This image is from the official cover for “Grip Your Fist, I’m Heavenbound”

There’s something special about a debut album: It’s a band’s first chance to make a profound statement, and it has the chance to connect artists to a new and wider audience. The weight of this moment is not lost on Kingfisher, an Ann Arbor band releasing their first album Grip Your Fist, I’m Heaven Bound on Nov. 11. Though the band has only been around for a few months, it’s almost impossible to tell when listening to their music. Grip Your Fist is a remarkably mature album that captures the band’s outstanding musicianship and lays a strong foundation for the band’s future growth in the future.

One thing that immediately distinguishes Kingfisher is its size — the band is composed of eight musicians who are each integral to the band’s sound. One might expect such a large ensemble to have a boisterous and raucous sound, but outside a few tastefully executed moments on their debut album, that couldn’t be farther from Kingfisher’s style. Throughout Grip Your Fist, Kingfisher thrives with a delicate sound that forces listeners to notice the band’s intricate musical layers. The album begins in complete silence until the strings slowly fade in on a mysterious chord and the saxophone plays a sweet, simple melody. Across the remainder of the album’s brief intro track, the musical texture expands to encompass rich saxophone harmonies and powerful string backing that support the main melodic line. In this short introduction, Kingfisher foreshadows the rest of the album by showcasing the fullness and variety of their sound.

While strings and saxophone remain a fixture of the band’s sound throughout the album, they’re merely two tools in the band’s bottomless toolbox. On the album’s second track, “Annie,” the band creates a sense of longing by combining string chords with clean electric guitar, slide guitar and soft backing vocals. Lead vocalist Sam DuBose, a Music, Theatre & Dance senior has a great laid-back style that perfectly fits the song. “Annie” shows the band’s strengths in soft and subdued music making, but the following track “Reichenbach Falls” reveals yet another side of Kingfisher with its driving drums and playful trumpet and saxophone lines. Lyrically, DuBose’s imposition of human relationships onto nature-based imagery is highly effective and evokes the feeling of 2000s indie folk rock, but the nostalgia of the lyrics is perfectly counterbalanced by the band’s innovative, horn-heavy musical tone. 

Following “Reichenbach Falls,” Kingfisher again show their maturity with a gorgeous interlude that bears resemblance to the ambient works by fellow Michigan-rooted band Lord Huron, indicating Kingfisher’s admirable desire to push their music in as many directions as they can. Naturally, the next song, “Holy Hell,” unveils another change in style, building up from a soft piano ballad into a fiery rock instrumental that completely buries the lead vocals. Once again, Kingfisher powerfully highlights their flexibility.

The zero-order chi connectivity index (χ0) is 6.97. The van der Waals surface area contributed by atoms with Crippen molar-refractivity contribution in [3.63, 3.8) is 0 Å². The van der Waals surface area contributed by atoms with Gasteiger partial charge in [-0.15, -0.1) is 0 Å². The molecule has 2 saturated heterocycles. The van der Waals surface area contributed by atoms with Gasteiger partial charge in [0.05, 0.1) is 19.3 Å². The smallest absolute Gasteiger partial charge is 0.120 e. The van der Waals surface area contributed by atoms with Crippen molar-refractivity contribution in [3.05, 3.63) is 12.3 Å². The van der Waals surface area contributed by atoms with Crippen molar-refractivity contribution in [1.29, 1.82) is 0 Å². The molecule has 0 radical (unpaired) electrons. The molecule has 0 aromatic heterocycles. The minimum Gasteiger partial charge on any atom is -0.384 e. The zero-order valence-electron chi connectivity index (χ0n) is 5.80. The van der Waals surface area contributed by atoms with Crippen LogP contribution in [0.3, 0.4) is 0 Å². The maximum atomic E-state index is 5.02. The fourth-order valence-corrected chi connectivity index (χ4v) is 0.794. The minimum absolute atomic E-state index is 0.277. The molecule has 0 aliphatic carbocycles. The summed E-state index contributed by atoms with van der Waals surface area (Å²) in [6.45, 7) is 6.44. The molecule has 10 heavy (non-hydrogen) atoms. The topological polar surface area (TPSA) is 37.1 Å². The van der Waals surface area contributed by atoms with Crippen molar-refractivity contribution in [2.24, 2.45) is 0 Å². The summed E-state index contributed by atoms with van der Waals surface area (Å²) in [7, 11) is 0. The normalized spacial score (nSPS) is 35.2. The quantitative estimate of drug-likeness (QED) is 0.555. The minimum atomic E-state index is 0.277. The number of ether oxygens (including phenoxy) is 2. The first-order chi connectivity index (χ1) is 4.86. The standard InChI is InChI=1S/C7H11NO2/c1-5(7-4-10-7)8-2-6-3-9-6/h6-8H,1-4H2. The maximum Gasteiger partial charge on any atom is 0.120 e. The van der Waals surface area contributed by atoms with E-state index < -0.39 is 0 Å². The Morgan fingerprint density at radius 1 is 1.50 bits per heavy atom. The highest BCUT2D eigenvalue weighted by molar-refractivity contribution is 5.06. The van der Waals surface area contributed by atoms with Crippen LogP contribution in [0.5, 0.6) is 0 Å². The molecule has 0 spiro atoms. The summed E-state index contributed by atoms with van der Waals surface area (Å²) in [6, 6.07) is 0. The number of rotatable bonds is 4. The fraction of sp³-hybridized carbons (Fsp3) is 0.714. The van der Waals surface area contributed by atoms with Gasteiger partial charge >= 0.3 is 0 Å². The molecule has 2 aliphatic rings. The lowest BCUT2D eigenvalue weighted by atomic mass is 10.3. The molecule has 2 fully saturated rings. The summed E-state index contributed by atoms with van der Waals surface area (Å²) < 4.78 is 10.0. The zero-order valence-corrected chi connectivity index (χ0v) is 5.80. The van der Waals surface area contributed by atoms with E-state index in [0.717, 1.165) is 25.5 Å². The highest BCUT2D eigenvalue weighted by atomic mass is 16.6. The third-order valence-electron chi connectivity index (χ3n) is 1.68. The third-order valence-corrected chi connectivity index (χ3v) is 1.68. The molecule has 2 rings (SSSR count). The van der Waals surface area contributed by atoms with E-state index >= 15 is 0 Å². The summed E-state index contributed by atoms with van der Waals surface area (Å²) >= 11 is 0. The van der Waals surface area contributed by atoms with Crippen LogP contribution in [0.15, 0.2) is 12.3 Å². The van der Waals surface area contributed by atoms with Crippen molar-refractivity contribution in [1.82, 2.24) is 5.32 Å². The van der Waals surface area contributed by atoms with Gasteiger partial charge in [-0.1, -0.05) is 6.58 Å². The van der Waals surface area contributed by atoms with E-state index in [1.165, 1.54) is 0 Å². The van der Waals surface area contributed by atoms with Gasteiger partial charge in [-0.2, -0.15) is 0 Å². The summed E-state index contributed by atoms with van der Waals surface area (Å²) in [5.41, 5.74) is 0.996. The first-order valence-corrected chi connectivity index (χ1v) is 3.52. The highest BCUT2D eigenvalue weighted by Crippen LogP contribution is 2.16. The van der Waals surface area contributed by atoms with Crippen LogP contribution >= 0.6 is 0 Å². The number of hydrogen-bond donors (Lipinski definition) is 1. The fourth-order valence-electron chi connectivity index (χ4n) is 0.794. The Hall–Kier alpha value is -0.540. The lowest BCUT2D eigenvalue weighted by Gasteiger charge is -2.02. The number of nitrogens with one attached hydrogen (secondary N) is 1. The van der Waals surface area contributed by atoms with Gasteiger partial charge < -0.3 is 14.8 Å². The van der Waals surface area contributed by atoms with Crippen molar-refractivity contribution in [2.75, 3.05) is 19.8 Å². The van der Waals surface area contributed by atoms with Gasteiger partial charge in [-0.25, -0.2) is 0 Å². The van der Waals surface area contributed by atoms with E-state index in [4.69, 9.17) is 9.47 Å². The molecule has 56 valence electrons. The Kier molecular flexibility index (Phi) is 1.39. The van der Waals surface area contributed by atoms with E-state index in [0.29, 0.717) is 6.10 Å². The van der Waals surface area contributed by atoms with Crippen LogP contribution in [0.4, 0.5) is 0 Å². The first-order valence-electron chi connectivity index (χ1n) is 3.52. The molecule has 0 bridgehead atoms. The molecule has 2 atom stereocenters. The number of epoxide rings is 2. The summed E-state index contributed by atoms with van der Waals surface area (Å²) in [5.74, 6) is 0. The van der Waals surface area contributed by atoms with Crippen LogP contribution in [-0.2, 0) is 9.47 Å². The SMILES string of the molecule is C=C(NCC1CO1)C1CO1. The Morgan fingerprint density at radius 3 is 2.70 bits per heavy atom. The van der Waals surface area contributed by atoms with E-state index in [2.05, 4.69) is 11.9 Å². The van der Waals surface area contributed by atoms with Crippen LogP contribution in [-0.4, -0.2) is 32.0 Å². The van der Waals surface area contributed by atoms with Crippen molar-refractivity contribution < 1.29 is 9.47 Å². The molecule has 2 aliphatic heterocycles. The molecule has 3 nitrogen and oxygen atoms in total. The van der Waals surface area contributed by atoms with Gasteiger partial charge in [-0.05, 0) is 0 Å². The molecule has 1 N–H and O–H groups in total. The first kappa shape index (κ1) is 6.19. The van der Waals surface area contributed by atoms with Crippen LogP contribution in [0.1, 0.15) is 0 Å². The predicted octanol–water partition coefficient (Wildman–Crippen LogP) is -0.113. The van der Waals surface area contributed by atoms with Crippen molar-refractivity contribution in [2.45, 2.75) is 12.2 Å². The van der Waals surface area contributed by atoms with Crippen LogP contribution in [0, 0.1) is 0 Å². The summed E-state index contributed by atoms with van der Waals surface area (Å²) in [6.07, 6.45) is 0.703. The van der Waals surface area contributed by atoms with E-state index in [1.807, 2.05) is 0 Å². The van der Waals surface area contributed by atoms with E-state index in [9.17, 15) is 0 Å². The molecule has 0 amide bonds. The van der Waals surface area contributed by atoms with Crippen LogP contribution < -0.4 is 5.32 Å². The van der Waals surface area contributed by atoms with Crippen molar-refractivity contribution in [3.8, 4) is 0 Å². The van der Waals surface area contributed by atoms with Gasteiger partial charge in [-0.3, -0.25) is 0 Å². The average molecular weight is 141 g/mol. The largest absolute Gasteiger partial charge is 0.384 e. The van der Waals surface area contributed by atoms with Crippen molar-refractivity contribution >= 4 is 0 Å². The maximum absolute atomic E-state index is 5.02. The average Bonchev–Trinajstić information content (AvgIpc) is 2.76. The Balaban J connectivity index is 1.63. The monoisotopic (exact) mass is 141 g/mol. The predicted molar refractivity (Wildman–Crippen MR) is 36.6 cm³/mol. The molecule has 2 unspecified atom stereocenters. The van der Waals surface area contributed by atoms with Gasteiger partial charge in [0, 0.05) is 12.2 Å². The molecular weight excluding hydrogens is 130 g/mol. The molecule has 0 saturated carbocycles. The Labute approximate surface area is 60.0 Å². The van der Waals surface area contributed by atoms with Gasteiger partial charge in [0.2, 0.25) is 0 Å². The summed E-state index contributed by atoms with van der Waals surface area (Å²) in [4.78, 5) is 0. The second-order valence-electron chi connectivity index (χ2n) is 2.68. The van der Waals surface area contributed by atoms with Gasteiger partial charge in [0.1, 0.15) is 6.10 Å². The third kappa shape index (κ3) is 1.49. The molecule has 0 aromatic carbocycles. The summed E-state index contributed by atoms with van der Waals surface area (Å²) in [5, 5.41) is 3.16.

The subsequent song “Snowing, all at once” starts off timidly, similar to “Annie,” but after an abrupt sample of a phone voicemail, changes gears and begins an explosive buildup on a simple lyrical refrain (“Won’t you keep me in your heart?”). The band proceeds to go back to their subdued sound on “Grip Your Fist,” which features breathtaking violin and saxophone lines, but is slightly undercut by a few awkward volume jumps. 

Through its final three tracks, the album closes strongly and leaves a great impression. “Regulate” features one of DuBose’s best vocal and lyrical performances in addition to high-pitched samples and heavy drums that shouldn’t fit with DuBose’s emotional performance but work surprisingly well. “Heaven Bound, Home” begins with a beautiful saxophone choir before heavy drums and a hypnotic chord progression kick in, which eventually subside as DuBose’s vocals take over. The album’s final track, “Do You Think I’m Pretty,” is easily the best song on the album, featuring a simple melodic idea that gets passed between saxophone, muted trumpet and voice while the guitar and strings create a mesmerizing backdrop on a melancholic chord progression. The song is the perfect ending to the album, combining Kingfisher’s strengths in soft and loud music and showcasing the band’s ability to seamlessly bridge the gap between these styles within a single song for incredible emotional effect.

Grip Your Fist, I’m Heaven Bound is an outstanding album that doesn’t need any qualifiers, but considering that it’s the debut release of a young band, this album is even more special. Kingfisher has shown that they not only have the means to create beautifully produced and texturally rich music, but that they have the ability to infuse raw emotion into their craft. With Grip Your Fist, Kingfisher has established itself as a thoughtful and innovative band that draws from musical traditions but is unafraid to take risks. Based on the strength of their debut album, this is just the beginning for Kingfisher. 

Daily Arts Writer Jack Moeser can be reached at jmoeser@umich.edu.